I’ve always loved Anne of Green Gables, so when Penny Rose Fabrics released an entire collection dedicated to P.E.I.’s whimsical redhead, I knew I had to make an Anne quilt. A “quilt of shining colours,” as Anne might call it.
I pawed through the bolts and narrowed it down to my eight favourites: two greens, three blues and three pinks. Most were printed with flowers (my favourite), but one had teacups (another favourite) and another was printed with delicately scripted quotes from the books.
Now, I’m often asked how to figure out how much fabric to buy when you’re making a quilt. Luckily, I’ve developed a system that’s been working well.
People who sew use a term called a “fat quarter,” which refers to a quarter-metre of fabric if you cut it into squares instead of strips. Fabric stores even sell pre-cut “fat quarters” because they’re handy for making small projects. If you were to buy a quarter-metre off a bolt, it would be a long skinny strip instead of one fat square. Make sense?
Since I was making the quilt for our guest room, which has a double bed, I knew I could get by with half a metre of each fabric — four metres of fabric, total. Since I’d cut each piece of fabric in half, it was like I was buying 16 fat quarters.
So if you want an easy formula for making a quilt that fits a double bed, either buy 16 fat quarters or eight half-metres of different fabrics. (If you only want to use four fabrics, just buy one metre of each.)
Once I’d washed and dried the fabric — always important if you’re making something that will be washed and dried in the future — I roughly cut each piece of fabric down the middle, giving me 16 fat quarters.
I could have stopped here and sewn them into a 4×4 grid of squares to make a patchwork-style quilt, but I wanted to go a step further and turn these squares into what are called “half-square triangles” or “HSTs.” (They’re easier and more fun than taxes, I promise.)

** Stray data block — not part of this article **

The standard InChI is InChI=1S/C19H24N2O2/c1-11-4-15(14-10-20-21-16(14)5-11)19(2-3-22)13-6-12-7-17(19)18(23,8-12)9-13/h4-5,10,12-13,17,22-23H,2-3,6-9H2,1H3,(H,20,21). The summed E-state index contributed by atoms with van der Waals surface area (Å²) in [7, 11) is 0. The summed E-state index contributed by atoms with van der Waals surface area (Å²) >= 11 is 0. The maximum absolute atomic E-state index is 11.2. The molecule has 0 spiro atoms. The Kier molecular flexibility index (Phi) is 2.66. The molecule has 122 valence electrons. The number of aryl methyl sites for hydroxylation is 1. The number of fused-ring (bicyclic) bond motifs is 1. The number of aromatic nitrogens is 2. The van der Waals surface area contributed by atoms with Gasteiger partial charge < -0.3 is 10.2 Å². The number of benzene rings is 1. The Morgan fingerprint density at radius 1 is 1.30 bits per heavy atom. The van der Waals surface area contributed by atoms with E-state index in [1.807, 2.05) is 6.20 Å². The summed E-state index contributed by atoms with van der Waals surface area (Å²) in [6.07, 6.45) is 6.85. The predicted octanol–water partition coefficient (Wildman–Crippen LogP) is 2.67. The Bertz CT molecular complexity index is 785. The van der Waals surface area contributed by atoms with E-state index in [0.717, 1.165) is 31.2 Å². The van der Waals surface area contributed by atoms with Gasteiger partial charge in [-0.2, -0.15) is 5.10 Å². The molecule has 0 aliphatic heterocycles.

I ironed the squares well, then drew a diagonal line through the middle of each (using an iron-away fabric pen) and cut them into 32 triangles. Then it was just a matter of matching up different triangles — pink against green, blue against pink, etc. — by putting the good sides together.
Once I had a stack of doubled-up triangles, I sewed the pairs together along one side — giving me 16 squares again, except this time each square was two different colours. They were still rough squares, so the next step was using my clear square quilting ruler to trim the edges and make them all even.
I sewed the 16 squares together in a 4×4 grid, so now I had a quilt top. I sandwiched it together with a layer of batting and plain white prewashed cotton for backing, and added a zillion pins to keep the layers neatly together.
I love quilting by hand, so I spent a few weeks of evenings stitching through the layers with a needle and white quilting thread. I’d used a metre-stick and an iron-away pen to draw triangles inside each triangle of the quilt, which made it fast to quilt because it was just a bunch of straight lines.
When the quilting was finished, I bought a little more of the deep pink Anne fabric, cut it into skinny strips and sewed the strips together to make the binding. Basically you line up the binding and the edge of the quilt (right sides together) and machine-stitch all the way around …
… then you wrap the binding around to the back and hand-stitch it in place there.
The Anne of Green Gables quilt is perfect in our guest room. The colours are light and cheerful, and it goes perfectly with the pastel-painted furniture and light greige walls. I even had enough scraps left over to make a tiny accent pillow! I think Anne would have approved.